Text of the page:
Rethinking Judicial Nominating Commissions: Independence, Accountability, and Public Support
53 Pages Posted: 6 Jun 2007
Clearly, there is no one best way to select judges. Any judicial selection system has both strengths and weaknesses. State judges in the United States may take the bench via election or appointment, but most judges, even those in states utilizing judicial elections, originally take the bench through appointment. Appointment, obviously, is the quickest and most efficient way to fill a judicial vacancy.
This paper focuses on one of the pillars of the appointive process, the judicial nominating commission. It suggests that all jurisdictions should have judicial appointment commissions.
The task in a good judicial selection system is not simply to fill vacancies, but to select the best candidates for judicial positions. To accomplish this purpose through the use of a nominating commission scheme, we should strive to develop the ideal judicial nominating commission system. I suggest that such a system should possess (at least) three principal features: It should adhere to democratic ideals; it should maintain as much independence as reasonably possible; and it should enjoy public acceptance and support. Additionally, local conditions and requirements must be considered in designing any commission scheme. Almost needless to say, these features and considerations conflict to some extent. Because of the tension between them, they greatly complicate efforts to design an ideal commission. Despite these difficulties, we should not compromise on the principal features of an ideal scheme any more than necessary to reach the best possible balance.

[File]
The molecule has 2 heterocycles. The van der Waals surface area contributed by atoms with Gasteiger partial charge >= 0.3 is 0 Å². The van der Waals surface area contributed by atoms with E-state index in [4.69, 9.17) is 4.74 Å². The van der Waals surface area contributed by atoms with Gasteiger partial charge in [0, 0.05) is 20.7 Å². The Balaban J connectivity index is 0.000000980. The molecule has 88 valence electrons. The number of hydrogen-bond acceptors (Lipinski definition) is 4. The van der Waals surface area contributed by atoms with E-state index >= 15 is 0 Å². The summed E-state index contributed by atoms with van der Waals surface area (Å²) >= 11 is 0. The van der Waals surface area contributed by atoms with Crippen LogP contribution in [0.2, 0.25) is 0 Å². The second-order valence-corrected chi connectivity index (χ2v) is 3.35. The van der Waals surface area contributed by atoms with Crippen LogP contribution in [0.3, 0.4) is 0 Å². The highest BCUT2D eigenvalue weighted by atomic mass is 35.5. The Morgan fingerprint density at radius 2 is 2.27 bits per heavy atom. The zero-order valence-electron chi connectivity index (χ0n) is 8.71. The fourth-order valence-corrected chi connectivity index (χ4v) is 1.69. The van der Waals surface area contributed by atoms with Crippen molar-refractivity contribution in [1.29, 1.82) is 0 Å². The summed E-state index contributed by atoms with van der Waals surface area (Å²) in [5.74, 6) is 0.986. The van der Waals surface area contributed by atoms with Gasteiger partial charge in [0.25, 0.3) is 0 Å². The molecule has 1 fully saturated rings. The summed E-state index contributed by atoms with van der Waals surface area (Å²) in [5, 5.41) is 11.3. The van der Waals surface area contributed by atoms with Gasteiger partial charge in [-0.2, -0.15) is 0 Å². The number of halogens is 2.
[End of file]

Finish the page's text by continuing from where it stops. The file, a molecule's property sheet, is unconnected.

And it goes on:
A delicate balancing of democratic ideals and independence will garner public support for a judicial nominating commission without the need to over compromise any of these core principles.
Political elites should not control judicial appointments, and proper use of a nominating commission approach reduce the concentration of power in political officeholders by spreading the nomination and appointing powers. As the article explains, commission independence enhances both democratic ideals and judicial independence. Commission independence encompasses both external and internal independence, which includes external and internal capture. In sum, the spread of power among a more representative group not only is more democratic, but it can also create a significant degree of independence. Moreover, as noted, judicial appointment commissions must have the confidence and support of the public which it serves. The article also discusses how a commission can garner public support.
Designing the appropriate appointments commission paradigm is not an easy task, but with proper attention to detail, such impediments as commission capture can be eliminated or reduced.
Judicial nominating commissions are the most worthy, arguably critical, components of the judicial selection process even in jurisdictions that elect their judges. Nominating commissions, though, are only as good as their organization, members, and procedures permit. This article raises, then addresses, a number of the most challenging issues in developing an appropriate judicial nominating system.
Keywords: appellate, court, judge, appointment, circuit judge, commission capture, commissioner, district judge, judicial appointment, judicial appointments commission, judicial election, judicial nominating commission, judicial nomination, judicial selection, Republican Party of Minnesota v. White, trial
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